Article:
Nathan Loughran, frontman for The Reverse, runs a successful series of live shows in London named ‘Under The Influence’. In this event, new bands get the chance to play two of their own songs and are then set the challenge of performing a cover version of the month’s featured artist. Looking back it was in 2004 when I reviewed the first EP by London’s The Reverse, where I compared them to mid-late 1990’s literate indie rockers, Gene and Clearlake. It has taken them ten years to release their first album and on ‘Kind Words For Cruel Times’ they appear to be under the same influences as they were a decade ago.
This is not necessarily a bad thing. Gene are currently receiving something of a revival thanks to a reissue of their first album whilst Clearlake never seemed to get the audience their idiosyncrasies deserved. Loughran himself is a decent frontman and a fine lyricist in his own right too. After a subdued verse on the opening ‘Encore’, the guitars kick in and the song is driven forward to give it some much needed vitality. Propelled by a ringing, winning melody, ‘Atoms’ is infectious and likeable. A moody ‘Then They Came For Us’ stands out with its string-embellished chorus, whilst what could have been a crass reference to the ubiquitous model/presenter Myleene Klass is turned into a clever, infectious and rather sweet little song. Elsewhere, on a more reflective second half to the record, there’s a touching and sad tribute to a lost loved one in ‘The Longest Day’ whilst the excellent ‘Lucy’ revisits The Beatles’ ‘Norwegian Wood’ for inspiration.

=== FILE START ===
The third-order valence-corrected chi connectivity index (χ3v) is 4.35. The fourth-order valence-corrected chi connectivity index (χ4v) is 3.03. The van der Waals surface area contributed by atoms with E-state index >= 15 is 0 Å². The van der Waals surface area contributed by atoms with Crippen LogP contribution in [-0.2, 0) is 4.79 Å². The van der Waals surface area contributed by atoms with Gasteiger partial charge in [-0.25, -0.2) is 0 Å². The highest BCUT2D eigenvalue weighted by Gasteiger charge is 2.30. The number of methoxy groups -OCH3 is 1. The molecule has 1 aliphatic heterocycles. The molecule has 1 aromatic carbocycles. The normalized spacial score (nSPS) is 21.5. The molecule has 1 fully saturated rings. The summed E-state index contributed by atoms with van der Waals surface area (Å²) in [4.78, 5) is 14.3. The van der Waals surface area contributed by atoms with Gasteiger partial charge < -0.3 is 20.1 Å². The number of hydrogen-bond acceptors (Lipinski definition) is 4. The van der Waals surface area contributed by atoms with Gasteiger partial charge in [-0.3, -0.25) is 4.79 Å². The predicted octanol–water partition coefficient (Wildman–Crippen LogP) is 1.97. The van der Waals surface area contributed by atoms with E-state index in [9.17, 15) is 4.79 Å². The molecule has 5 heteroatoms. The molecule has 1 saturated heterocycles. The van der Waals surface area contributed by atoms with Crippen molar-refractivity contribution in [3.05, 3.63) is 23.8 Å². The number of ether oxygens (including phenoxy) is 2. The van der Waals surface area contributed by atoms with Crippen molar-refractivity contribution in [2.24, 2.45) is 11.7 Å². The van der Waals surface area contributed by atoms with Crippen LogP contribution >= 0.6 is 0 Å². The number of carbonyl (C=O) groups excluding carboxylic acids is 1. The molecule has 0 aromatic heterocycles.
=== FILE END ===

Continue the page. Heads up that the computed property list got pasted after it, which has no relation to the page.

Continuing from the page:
In fact the album as a whole is a consistently good set of songs even if it never quite elevates itself out of mid-90’s indie guitar rock territory. Loughran stands out as a witty and self-effacing performer and no matter how under the influence he may be, his bittersweet, nostalgic songs stand up well in a world of faceless popular music.
Gene, Clearlake, Lloyd Cole And The Commotions